Review: Blue Tights, Red Knickers and an 'S' on Her Vest

4 star rating
Laura Shoebottom's well-written and highly relevant play describes the build-up of work-related anxiety brought about by an overwhelming workload and bullying in the modern workplace.
Blue Tights, Red Knickers and an 'S' on Her Vest

Image: Thematic Theatre



Closes here: Saturday 14 July 2018

Author:
Laura Shoebottom

Director:
Liam Ashmead

Cast:

Laura Shoebottom (Jenna)

Liam Ashmead (David voice-over)

Georgia Richardson (Clare voice-over)

Natasha Calland (Trish voice-over)

Connor Maxwell (Tom voice-over)

Ela Yalçin (Mum voice-over)


Synopsis


Jenna is being bullied at work, and struggling to cope with her anxiety.


The one person who can make her feel better is on the other side of the world and not speaking to her.


One day an incident at work leads to Jenna having a breakdown in the office, and one of her colleagues is attacked.


ActDrop reviews


Peter Brown

Performance date: Wednesday 11 July 2018
Review star rating image for 3 stars

About 10 minutes into this 70 minute monologue, written and performed by Laura Shoebottom, I was pretty sure that it was about a Yorkshire-born woman.


It was only later, though, that the script confirmed my suspicions when the county was actually named.


That alone is a considerable testament to the quality of Laura Shoebottom's writing - to be able to suggest the location of a character's background merely from the kind of things she says is a unique quality that, on its own, deserves considerable praise.


Arriving at the theatre, I wondered if the show was actually going to go ahead since the large downstairs pub was already packed to the rafters with ebullient and noisy England supporters.


Not the kind of atmos that enables actors to focus on their work, one might think.


But the assembly in the pub was not going to stop the show in the theatre above and a plucky, courageous Laura Shoebottom was unhesitatingly up for the job ... and proved more than up to the mark too.


Dulled a little by the lack of England goals, the gasps and general hubbub from the heaving masses below were certainly audible in the theatre, and Ms Shoebottom also had to contend at one point with two men speaking loudly just the other side of the theatre door.


Undaunted, Ms Shoebottom admirably proceeded with no hesitation and without seeming in the slightest bit perturbed or fazed by the extraneous noisy competition.


Her monologue is one of those simple but important plays that deserve wider exposure and appreciation.


The play is not about the exceptional, but the everyday ordinary, describing events that affect large swathes of people in developed economies including the UK.


It's a play about coping with the enormous stress created by pressured employment.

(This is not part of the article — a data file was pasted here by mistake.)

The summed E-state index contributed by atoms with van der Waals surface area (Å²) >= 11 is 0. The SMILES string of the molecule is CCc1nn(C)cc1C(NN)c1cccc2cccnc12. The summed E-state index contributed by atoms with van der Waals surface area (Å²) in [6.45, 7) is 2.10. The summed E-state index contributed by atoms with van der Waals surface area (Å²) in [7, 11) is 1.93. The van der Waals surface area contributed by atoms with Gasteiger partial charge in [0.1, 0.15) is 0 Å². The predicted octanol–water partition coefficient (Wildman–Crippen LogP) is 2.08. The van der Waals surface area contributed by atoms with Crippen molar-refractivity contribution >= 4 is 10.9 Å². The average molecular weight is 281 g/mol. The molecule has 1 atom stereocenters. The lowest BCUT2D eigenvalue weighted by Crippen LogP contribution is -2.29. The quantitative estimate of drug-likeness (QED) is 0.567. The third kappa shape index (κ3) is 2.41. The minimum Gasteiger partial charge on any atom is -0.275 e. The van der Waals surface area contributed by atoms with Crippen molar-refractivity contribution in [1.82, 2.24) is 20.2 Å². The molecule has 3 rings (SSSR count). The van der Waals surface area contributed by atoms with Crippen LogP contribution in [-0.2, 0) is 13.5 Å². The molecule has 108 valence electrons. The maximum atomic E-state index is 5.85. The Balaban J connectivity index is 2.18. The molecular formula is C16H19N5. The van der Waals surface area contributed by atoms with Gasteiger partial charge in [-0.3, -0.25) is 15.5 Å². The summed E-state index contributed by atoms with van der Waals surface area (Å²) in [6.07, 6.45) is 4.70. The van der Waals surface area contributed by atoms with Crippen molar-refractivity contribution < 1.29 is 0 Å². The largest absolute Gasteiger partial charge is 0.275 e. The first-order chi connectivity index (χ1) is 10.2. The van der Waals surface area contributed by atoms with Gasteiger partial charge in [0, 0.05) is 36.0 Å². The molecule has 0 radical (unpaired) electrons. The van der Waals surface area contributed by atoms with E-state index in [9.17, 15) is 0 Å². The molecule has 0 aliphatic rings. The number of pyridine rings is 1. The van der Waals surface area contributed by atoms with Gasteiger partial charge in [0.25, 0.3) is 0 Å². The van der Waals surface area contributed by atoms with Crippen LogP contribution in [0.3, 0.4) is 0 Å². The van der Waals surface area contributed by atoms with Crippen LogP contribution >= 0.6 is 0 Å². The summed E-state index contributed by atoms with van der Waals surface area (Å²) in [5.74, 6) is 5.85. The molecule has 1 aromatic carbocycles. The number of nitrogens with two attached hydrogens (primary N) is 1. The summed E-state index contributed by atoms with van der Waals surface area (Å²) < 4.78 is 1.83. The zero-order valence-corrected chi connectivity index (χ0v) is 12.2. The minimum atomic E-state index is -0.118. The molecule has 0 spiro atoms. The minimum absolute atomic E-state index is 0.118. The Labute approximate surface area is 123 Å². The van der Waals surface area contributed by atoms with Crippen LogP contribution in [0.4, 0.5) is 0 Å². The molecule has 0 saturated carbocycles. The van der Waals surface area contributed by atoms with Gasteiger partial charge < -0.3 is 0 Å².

Jenna is 5 years into a job as a prosecuting lawyer.


She's massively overworked, having to take home copious quantities of case work each evening to slave over.


She lacks effective support and is the target of the bullying antics of a sexist male colleague.


She hates office parties and pub outings where her colleagues deliberately get her drunk, and she hates team-building jaunts to the West Country where she's required to sleep in a tent.


As a result of pressures at work, she's having therapy sessions to counter her anxiety - already, she's had over 70 of them and her therapist is worried she's dependent on them.


Ms Shoebottom does not speak with a strong Yorkshire accent, though there are hints of it at times.


It's not her accent that betrays her character's birthplace - it's the way she describes things, the way she uses language.


Even as a native Yorkshireman, it's still hard for me to define precisely what sets Yorkshire people apart and makes it possible to identify them just from the things they say.


However, they are masters of understatement and they have a dry, droll sense of humour that is combined with a blunt, stoical and plain-speaking approach to life.


All those qualities emerge from Laura Shoebottom's well-written and worthily relevant play.


Voice-over from various characters punctuate Liam Ashmead's considered and effective production, providing varietal support to Ms Shoebottom's excellently delivered, sympathetic and absorbing performance.


However, the token quantity of paperwork she brings home fails to substantiate her overwhelming workload, and her return from an office pub outing seemed to deliberately avoid describing in detail her inebriated condition, relying on simulated vomiting alone to create the effect.


That seemed a little odd, because Ms Shoebottom is undoubtedly a highly-skilled actor who elsewhere clearly demonstrates that she is capable of describing a huge range of emotions as well as effortlessly holding an audience's attention.


Moreover, her play is an important vehicle that highlights working conditions that, sadly, impact on the mental well-being of employees and makes us wonder about the very nature of work itself.


Thoughtful and thought-provoking stuff.



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